I yearn for the days when the judiciary will recognise these principles that the moment the King (or a State Ruler) appoints a prime minister (or a State Ruler, the Chief Minister), immediately after the election, any ‘constitutional discretion’ that he enjoys in ‘determining’ who is to be a leader, are dissolved.

Any process that determines the choice of who should be the next Prime Minister, [or a Chief Minister, as the case may be], should be left to the people’s representatives.

Once the people have expressed their choice, then the King, or the Ruler of the state, or the Governor thereof, is to adopt those suggestions.

Although I am bound to obey and respect the laws as they are promulgated by the court, I respectfully offer an alternative view for the consideration and discussion by jurists, constitutionalist lawyers and politicians so that we can return to the days when rulers respected the choice of the people and refused to taint their hands with any politics.

[15].  So, in conclusion…

My own view – based on what I have argued before this, is that the monarch may appoint a PM only once – and that too immediately after the elections.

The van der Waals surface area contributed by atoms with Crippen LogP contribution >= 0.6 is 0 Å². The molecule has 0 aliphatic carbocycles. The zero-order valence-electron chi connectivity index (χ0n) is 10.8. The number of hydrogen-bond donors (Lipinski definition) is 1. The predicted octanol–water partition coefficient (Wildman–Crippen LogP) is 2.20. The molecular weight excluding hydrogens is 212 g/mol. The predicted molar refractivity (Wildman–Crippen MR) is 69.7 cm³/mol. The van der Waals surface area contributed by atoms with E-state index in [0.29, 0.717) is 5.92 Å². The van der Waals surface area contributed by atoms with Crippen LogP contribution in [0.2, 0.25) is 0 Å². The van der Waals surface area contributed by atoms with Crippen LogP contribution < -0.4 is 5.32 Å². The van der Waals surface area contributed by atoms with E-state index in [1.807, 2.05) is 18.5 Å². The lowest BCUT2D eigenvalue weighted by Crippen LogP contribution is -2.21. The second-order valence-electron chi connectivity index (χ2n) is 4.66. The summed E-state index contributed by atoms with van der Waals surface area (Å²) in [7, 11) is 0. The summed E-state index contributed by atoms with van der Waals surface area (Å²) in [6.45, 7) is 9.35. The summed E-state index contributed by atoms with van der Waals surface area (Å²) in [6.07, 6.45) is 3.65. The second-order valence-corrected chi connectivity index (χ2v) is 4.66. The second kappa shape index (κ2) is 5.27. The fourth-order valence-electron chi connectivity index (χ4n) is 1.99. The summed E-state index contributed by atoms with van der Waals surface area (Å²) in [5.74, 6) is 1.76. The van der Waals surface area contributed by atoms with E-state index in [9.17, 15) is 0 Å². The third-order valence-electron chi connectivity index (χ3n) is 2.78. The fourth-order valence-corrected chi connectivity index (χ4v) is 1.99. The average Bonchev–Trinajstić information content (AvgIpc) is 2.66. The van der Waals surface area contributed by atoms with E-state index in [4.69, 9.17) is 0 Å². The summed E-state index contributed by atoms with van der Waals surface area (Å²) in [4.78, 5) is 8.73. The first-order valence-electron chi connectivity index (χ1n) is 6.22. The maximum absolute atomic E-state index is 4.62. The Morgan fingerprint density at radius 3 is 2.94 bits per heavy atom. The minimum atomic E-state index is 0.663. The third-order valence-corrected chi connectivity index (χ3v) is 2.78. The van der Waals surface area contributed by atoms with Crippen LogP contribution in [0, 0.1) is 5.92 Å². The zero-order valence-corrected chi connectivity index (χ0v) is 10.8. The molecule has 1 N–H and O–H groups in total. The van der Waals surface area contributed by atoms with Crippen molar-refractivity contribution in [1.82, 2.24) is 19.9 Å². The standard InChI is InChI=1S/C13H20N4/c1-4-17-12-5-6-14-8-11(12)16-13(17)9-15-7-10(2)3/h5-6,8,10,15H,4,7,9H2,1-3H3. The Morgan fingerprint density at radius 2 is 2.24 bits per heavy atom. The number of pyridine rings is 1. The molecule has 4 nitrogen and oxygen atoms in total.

So also, the ruler of every federated state.

When there is a vacancy in the office of the PM or the Chief Minister as the case may be, then the right to determine who should succeed the outgoing PM or the Chief Minister should be left entirely in the hands of the people’s legislature.

The sight of several leaders rushing to and fro the palace, bearing in their hands the list of candidates, which list and its components constantly change in accordance with the shifting winds, or the MPs nature is both disturbing and unacceptable to the people.



[The author wishes to express his gratitude to Olympian efforts of the Japanese artist, En. Samad Hassan, Chan Kok Keong for his original ideas, Dato Ilango Karuppannan, KN Geetha, JD Prabhkirat, GS Saran, Wan Nursalena Wan Abdullah, Amuthambigai Tharmarajah,  Nathan Sithambaram and ‘Rajan’ Ratna Kumar.]